During the Middle Ages, the salt trade in Europe exploded. Methods to produce salt from seawater and use it as a food preservative were discovered and demand grew. So much so, that the mineral became more valuable than gold. Transport of this commodity to towns in need became a dangerous priority. New and existing routes soon became engaged in the salt trade. One such route extended from the shores of the Baltic Sea to Southern Bavaria and eventually connected other passageways throughout Europe. It was called the Salt Road or Alte Salzstraße. Heavily guarded horse drawn wagons carried small quantities of salt along these routes often accompanied by a cargo of beer.
Like refrigeration, modern transportation had not yet been developed. This resulted in the defining origins of “Le Terrior”. Brewers, farmers, and other artisans took advantage of local resources to create clothing, cuisine, art, shelter, and beer. In fact, some of the beer styles we drink today are a result of what was regionally available centuries ago. Farm brewers along the Salt Road, and throughout the world, made beer with ingredients that they and their neighbors had nearby. This behavior was born out of necessity, at Salt Road Brewing it’s our philosophy.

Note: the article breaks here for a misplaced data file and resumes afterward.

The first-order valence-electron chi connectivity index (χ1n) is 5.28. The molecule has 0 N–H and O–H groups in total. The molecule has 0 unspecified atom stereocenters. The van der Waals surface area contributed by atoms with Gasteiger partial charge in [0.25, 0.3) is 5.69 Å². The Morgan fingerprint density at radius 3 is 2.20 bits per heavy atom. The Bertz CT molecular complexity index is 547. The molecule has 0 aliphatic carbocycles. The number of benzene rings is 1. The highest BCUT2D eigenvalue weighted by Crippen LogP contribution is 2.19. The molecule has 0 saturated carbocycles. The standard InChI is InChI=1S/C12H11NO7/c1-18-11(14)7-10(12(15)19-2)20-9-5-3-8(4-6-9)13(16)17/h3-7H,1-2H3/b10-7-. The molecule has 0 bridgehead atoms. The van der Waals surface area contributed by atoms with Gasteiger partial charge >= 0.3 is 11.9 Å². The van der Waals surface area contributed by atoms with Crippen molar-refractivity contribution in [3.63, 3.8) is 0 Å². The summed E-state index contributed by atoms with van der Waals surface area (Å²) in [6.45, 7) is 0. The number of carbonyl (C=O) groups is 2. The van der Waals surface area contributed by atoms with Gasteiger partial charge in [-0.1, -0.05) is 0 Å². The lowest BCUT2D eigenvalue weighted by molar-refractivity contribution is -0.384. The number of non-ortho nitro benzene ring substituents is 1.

Through a network of farmers, award winning maltsters, chemists, top educators, and brewers themselves, Northern Colorado has become breeding ground for great beer. We are known as the “Napa Valley of Beer” because of the number and diversity of breweries here. Our intention is to exploit those resources and put NoCo on the map as a world renowned brewing region. A source of quality ingredients used to create unique, classic, and innovative styles. Even our water is the perfect blank canvas to create any beer style. We still, however, recognize extraordinary ingredients available outside of our great state. And, if we felt we could not make great beer from local ingredients, we wouldn’t do it. Supporting local stretches far beyond social and economic responsibility and, when it comes to beer, local tastes better.
Yeah, and there’s sea salt in our beer!